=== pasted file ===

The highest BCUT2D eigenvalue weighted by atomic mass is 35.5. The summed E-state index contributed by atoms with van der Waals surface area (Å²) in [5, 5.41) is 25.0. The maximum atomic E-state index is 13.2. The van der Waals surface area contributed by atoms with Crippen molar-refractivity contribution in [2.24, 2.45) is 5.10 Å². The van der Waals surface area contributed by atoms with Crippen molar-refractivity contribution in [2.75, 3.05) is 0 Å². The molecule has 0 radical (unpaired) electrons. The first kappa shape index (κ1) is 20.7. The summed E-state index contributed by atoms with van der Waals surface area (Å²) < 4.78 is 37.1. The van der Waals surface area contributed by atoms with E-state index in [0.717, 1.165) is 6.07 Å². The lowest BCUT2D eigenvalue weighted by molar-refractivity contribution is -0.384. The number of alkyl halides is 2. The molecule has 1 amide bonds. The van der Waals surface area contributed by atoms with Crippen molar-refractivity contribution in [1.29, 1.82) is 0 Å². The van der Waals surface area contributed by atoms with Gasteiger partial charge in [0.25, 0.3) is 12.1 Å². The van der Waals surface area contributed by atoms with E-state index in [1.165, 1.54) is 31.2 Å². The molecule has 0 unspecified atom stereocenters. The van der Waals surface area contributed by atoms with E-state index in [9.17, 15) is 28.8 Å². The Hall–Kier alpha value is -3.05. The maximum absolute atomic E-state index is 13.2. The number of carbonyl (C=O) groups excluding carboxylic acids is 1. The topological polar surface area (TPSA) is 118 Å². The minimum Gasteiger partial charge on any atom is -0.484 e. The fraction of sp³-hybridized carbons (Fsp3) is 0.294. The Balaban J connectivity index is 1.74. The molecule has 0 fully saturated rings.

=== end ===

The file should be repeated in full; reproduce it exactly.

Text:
The highest BCUT2D eigenvalue weighted by atomic mass is 35.5. The summed E-state index contributed by atoms with van der Waals surface area (Å²) in [5, 5.41) is 25.0. The maximum atomic E-state index is 13.2. The van der Waals surface area contributed by atoms with Crippen molar-refractivity contribution in [2.24, 2.45) is 5.10 Å². The van der Waals surface area contributed by atoms with Crippen molar-refractivity contribution in [2.75, 3.05) is 0 Å². The molecule has 0 radical (unpaired) electrons. The first kappa shape index (κ1) is 20.7. The summed E-state index contributed by atoms with van der Waals surface area (Å²) < 4.78 is 37.1. The van der Waals surface area contributed by atoms with E-state index in [0.717, 1.165) is 6.07 Å². The lowest BCUT2D eigenvalue weighted by molar-refractivity contribution is -0.384. The number of alkyl halides is 2. The molecule has 1 amide bonds. The van der Waals surface area contributed by atoms with Crippen molar-refractivity contribution in [1.29, 1.82) is 0 Å². The van der Waals surface area contributed by atoms with Gasteiger partial charge in [0.25, 0.3) is 12.1 Å². The van der Waals surface area contributed by atoms with E-state index in [1.165, 1.54) is 31.2 Å². The molecule has 0 unspecified atom stereocenters. The van der Waals surface area contributed by atoms with E-state index in [9.17, 15) is 28.8 Å². The Hall–Kier alpha value is -3.05. The maximum absolute atomic E-state index is 13.2. The number of carbonyl (C=O) groups excluding carboxylic acids is 1. The topological polar surface area (TPSA) is 118 Å². The minimum Gasteiger partial charge on any atom is -0.484 e. The fraction of sp³-hybridized carbons (Fsp3) is 0.294. The Balaban J connectivity index is 1.74. The molecule has 0 fully saturated rings.